The wonderful Hôtel de Ville. I remember seeing it for the first time. Coming from Perth, Western Australia where the majority of the buildings are either modern or mid-Victorian at the earliest the sheer size and extent of the decoration astounded me.
The wonder of Paris is that it has managed to avoid the faults of most capitals by forbidding high rise building within the city centre and stopping the marvellous architecture being overshadowed by foul glass monoliths or gherkin shaped monstrosities.
It is possible to get wonderful shots of the Hôtel de Ville with ever changing light and different cloud effects and I wondered at is Renaissance exterior only to find out later that the whole building was reduced to a stone shell after it was burnt out by Comunards in the 1870’s. It took 19 years to reconstruct and was rebuilt on the outside to resemble the original exterior with lavish interiors in the style of the late 19th Century.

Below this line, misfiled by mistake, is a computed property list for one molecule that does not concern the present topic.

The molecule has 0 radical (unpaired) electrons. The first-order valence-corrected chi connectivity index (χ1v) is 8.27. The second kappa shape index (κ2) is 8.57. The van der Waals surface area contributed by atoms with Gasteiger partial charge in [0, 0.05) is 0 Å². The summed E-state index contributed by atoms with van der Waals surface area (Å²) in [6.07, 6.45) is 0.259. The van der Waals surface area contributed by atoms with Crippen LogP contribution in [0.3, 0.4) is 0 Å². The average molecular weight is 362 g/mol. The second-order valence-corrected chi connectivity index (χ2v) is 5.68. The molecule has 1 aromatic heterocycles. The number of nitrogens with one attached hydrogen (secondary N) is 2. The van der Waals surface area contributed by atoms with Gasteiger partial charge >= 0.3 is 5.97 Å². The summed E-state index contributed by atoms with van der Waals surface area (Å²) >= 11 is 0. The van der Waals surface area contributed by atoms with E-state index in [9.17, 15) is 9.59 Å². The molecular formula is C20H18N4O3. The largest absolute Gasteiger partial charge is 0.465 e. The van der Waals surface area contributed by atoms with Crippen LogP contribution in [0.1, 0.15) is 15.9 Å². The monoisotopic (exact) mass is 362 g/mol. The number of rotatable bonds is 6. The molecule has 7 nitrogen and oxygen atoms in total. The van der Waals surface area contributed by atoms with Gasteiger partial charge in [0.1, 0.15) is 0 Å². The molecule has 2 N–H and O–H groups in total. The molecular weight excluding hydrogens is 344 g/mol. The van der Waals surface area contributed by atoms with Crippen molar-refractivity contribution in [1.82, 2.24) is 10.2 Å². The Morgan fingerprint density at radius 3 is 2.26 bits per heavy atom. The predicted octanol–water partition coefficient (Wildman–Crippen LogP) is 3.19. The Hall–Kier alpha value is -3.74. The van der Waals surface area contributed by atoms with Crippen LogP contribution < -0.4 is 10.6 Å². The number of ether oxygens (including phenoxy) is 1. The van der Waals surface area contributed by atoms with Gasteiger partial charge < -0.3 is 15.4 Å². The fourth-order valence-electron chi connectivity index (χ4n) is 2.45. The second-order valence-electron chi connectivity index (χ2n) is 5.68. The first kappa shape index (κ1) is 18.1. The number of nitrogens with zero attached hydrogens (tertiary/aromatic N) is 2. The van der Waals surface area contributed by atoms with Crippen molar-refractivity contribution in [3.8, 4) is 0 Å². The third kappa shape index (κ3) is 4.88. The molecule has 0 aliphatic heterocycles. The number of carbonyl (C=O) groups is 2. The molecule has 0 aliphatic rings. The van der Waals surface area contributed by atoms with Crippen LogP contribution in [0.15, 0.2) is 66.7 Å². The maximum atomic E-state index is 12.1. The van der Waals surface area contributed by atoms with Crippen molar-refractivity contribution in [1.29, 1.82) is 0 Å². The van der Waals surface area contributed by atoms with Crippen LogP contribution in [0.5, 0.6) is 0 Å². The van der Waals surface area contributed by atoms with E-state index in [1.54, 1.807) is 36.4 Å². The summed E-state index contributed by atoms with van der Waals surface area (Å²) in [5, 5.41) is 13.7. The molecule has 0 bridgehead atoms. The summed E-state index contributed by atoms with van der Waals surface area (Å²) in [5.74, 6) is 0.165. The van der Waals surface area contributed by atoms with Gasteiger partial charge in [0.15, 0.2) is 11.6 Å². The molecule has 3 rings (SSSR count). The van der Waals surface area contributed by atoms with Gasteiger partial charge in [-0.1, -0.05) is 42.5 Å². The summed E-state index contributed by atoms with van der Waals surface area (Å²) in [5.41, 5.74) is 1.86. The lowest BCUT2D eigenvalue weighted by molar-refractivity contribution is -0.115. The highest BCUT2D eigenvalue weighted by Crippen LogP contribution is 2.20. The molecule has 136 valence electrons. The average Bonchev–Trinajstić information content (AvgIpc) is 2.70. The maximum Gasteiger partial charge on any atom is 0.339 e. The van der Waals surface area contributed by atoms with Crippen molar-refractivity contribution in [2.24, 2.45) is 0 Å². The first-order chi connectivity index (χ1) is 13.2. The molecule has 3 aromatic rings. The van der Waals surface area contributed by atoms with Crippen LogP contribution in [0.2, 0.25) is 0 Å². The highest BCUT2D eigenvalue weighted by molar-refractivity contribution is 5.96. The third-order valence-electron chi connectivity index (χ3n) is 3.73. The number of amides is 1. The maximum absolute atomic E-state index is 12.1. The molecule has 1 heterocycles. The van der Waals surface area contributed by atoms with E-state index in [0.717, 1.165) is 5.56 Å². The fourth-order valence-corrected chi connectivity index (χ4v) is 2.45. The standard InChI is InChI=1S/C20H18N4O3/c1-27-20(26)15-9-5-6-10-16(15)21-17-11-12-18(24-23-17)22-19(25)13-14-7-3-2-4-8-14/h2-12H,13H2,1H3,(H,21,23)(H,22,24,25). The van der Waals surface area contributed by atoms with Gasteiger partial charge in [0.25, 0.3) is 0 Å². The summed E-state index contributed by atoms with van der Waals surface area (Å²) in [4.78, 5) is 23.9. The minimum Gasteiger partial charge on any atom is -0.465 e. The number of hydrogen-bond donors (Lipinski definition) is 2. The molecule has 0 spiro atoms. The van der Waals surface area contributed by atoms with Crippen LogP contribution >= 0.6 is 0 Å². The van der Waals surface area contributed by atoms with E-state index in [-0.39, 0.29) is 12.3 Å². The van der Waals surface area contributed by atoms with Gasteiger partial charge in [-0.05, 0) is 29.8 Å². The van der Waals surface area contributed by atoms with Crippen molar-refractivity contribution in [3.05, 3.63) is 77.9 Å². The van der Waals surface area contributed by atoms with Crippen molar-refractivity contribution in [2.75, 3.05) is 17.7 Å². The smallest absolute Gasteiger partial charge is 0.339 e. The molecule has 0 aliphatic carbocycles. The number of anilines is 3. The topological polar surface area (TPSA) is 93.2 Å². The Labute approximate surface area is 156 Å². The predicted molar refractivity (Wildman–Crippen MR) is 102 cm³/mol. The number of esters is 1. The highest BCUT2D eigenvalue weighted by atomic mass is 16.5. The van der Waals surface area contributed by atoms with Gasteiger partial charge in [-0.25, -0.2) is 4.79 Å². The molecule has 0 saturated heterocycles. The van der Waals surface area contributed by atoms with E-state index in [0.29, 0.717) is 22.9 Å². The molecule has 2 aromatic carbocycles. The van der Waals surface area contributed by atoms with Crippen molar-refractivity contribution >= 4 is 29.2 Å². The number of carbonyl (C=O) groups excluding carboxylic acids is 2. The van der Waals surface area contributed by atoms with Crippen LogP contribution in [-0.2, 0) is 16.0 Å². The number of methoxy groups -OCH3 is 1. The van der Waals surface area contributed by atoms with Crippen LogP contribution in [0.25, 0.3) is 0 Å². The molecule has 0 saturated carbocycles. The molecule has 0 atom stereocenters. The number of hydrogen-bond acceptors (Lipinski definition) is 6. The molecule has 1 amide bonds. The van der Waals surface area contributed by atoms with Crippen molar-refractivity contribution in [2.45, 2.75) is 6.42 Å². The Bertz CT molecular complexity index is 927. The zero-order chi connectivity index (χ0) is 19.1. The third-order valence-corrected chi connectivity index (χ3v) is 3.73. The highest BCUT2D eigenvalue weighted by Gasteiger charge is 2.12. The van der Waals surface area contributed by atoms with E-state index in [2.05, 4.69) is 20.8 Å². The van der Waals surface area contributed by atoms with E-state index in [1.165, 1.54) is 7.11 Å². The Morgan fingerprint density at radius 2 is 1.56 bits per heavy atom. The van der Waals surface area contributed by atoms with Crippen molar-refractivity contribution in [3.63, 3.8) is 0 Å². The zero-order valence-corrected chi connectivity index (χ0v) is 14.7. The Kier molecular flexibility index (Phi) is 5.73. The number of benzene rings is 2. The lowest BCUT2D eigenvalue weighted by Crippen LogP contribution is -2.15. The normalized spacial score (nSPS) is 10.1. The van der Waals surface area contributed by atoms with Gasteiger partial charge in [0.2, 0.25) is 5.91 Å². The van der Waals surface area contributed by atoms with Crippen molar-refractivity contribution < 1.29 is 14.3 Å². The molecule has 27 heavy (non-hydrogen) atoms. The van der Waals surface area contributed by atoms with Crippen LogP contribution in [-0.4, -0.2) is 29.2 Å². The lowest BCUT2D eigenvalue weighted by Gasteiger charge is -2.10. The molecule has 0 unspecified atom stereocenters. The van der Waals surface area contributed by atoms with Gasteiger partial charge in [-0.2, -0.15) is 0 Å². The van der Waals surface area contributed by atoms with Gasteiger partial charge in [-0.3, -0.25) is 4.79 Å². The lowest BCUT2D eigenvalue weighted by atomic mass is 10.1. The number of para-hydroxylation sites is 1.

It is hard to believe that until the late 17th Century the large square in front of the Hôtel de Ville, then known as the Place de Grève was the principal place of execution in Paris. Swanning about on the square you are probably walking where the public pillory and the Gallows originally stood and where a number of notorious executions occurred. The unsuccessful Regicides François Ravaillac and Robert-François Damiens were torn apart by horses there and the bandit-rebel Guy Éder de La Fontenelle was broken on the wheel. One of the later executions was of the famous French fortune teller, poisoner and alleged sorceress La Voisin who on the 22nd February 1680, was burned to death in the square.
Oh dear! When I started this post I didn’t expect it to become so macabre.
Well happy French Friday everyone, and should you be enjoying a stroll in the square in front of the Hôtel de Ville, do try not to think of this post.
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